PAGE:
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Technological developments make it easier to manufacture sterile parenterals.
More than any other dosage form, injectable drugs require a manufacturing process that ensures sterility. Problems discovered at Genzyme's (Cambridge, MA) Allston Landing, Massachusetts, facility last fall illustrated how contamination can play havoc with a drugmaker's operations. But recent developments in disposable components and isolators are helping companies protect their products and the patients who depend on them.
The Bosch PreVAS filling system is completely disposable. (PHOTO IS COURTESY OF BOSCH)
Fill the drug, toss the system
Disposable components are gaining currency in pharmaceutical fill operations because they can help ensure sterility and save companies time, effort, and money. "The most evolved disposable design is a complete, disposable fill set from the connection to the tank, to a filter, to the lines and hoses that go directly to the fill needle," says Jim Agalloco, president of Agalloco and Associates, lecturer about sterile processing, and member of Pharmaceutical Technology's Editorial Advisory Board. "The dream is to get something that's inexpensive enough to use once and throw away," he adds.
Until recently, pharmaceutical manufacturers had to integrate single-use elements such as tubing and fittings into reusable equipment. But in 2008, Bosch Packaging Technology North America introduced the PreVAS filling system, which is completely disposable. The system includes a supply connector, tubing, fittings, rolling-diaphragm pumps, and needles. One available version includes an eight-head filling machine, which is common in production-scale operations, and a manifold that feeds all eight pumps and needles. The PreVAS system is assembled in a cleanroom, gamma-irradiated, and double-bagged for sterility. It fills vials, cartridges, syringes, and ampuls at clinical and production scales.
The PreVAS system is the first to include a disposable positive-displacement pump, according to Jeff Jackson, North American pharmaceutical sales director at Bosch. The pump is made of polycarbonate, rather than stainless steel or ceramic, which enables it to be gamma sterilized and discarded. Because it is hard to use liquid product as a seal in plastic pumps, Bosch chose a diaphragm pump with a platinum-cured silicone seal for the PreVAS system. The pump's design and performance are the same as those of Bosch's stainless-steel diaphragm pump, which the company debuted 30 years ago. The PreVAS pump can complete 400,000 cycles with no reduction in performance, says Jackson.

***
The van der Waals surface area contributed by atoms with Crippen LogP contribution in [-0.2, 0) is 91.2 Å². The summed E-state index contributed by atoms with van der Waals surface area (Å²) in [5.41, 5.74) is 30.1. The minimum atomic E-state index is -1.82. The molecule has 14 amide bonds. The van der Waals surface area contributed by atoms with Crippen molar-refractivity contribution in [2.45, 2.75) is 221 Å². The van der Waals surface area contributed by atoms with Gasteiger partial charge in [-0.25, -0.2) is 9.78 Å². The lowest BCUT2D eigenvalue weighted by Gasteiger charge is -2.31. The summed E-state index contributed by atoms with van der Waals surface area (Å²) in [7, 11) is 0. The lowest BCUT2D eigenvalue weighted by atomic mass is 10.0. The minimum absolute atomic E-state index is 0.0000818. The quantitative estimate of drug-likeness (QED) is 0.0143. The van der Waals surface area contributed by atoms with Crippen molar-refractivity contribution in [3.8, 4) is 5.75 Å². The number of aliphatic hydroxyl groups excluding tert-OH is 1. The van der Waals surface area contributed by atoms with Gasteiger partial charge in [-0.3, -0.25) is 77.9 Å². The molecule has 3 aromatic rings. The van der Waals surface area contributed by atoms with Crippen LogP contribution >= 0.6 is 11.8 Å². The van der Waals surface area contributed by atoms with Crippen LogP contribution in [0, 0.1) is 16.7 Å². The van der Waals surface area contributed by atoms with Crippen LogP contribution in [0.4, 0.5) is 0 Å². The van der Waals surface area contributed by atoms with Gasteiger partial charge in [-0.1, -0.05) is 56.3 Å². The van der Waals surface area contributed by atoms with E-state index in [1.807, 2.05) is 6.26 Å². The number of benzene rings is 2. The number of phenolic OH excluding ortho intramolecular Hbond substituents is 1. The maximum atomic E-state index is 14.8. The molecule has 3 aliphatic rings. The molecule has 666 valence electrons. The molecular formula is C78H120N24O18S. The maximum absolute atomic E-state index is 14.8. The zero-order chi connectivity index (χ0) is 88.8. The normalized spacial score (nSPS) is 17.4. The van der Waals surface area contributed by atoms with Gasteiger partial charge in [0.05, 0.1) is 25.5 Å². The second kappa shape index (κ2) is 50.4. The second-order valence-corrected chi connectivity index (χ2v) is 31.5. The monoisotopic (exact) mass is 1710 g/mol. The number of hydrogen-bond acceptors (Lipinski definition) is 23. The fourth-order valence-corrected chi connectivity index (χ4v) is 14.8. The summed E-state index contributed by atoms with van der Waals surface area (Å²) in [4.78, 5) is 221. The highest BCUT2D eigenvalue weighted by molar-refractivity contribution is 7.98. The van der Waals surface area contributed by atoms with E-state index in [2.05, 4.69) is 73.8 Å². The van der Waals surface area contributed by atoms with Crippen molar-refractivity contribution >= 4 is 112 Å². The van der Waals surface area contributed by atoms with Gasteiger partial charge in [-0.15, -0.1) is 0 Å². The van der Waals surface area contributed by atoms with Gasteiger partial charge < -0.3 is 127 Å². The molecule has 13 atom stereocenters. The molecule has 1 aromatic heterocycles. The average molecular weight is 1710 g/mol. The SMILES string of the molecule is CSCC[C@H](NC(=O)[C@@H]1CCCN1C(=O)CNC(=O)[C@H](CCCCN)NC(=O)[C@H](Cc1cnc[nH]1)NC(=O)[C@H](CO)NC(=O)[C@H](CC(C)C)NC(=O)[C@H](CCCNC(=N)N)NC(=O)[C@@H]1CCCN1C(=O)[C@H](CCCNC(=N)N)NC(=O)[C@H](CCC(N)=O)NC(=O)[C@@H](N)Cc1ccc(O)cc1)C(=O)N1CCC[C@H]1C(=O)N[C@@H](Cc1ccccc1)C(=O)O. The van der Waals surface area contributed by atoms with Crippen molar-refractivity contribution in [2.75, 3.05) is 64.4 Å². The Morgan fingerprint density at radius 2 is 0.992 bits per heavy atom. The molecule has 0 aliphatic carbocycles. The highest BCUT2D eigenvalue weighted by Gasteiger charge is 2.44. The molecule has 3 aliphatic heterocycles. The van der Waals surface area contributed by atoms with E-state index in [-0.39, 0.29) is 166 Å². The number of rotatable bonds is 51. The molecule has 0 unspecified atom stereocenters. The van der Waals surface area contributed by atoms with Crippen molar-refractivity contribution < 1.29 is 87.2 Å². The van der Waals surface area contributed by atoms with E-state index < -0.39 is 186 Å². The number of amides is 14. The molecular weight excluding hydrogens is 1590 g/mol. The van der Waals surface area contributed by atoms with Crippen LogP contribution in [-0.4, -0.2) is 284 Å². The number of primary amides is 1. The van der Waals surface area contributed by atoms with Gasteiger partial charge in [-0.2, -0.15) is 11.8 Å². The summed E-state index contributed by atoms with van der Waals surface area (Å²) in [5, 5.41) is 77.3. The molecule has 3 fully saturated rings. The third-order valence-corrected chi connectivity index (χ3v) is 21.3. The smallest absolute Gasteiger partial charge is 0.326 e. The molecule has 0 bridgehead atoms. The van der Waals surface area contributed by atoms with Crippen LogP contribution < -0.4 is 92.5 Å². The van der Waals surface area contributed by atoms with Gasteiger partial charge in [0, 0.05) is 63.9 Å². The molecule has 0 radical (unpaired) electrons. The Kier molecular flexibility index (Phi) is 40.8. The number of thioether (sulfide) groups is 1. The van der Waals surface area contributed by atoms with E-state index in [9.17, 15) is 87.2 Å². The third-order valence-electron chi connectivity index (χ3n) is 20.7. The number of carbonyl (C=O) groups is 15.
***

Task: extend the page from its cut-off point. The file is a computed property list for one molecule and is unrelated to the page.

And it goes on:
The PreVAS system can perform positive-displacement filling with either a rolling-diaphragm pump or a peristaltic pump, two devices familiar to the drug industry. The PreVAS pump also can perform optical filling (i.e., using a vision sensor) and fill-by-weight, but these less-common techniques generally are used for specific applications such as cartridges. One common technique that the system cannot perform is time-pressure filling, says Jackson.
Because the pump is disposable, it does not need to be disassembled for cleaning and sterilization. The PreVAS system thus spares manufacturers much labor, reduces utility consumption, and eliminates an opportunity for operators to be exposed to hazardous materials. Like individual single-use components, the system can be dedicated to one product, thus eliminating the risk of cross contamination.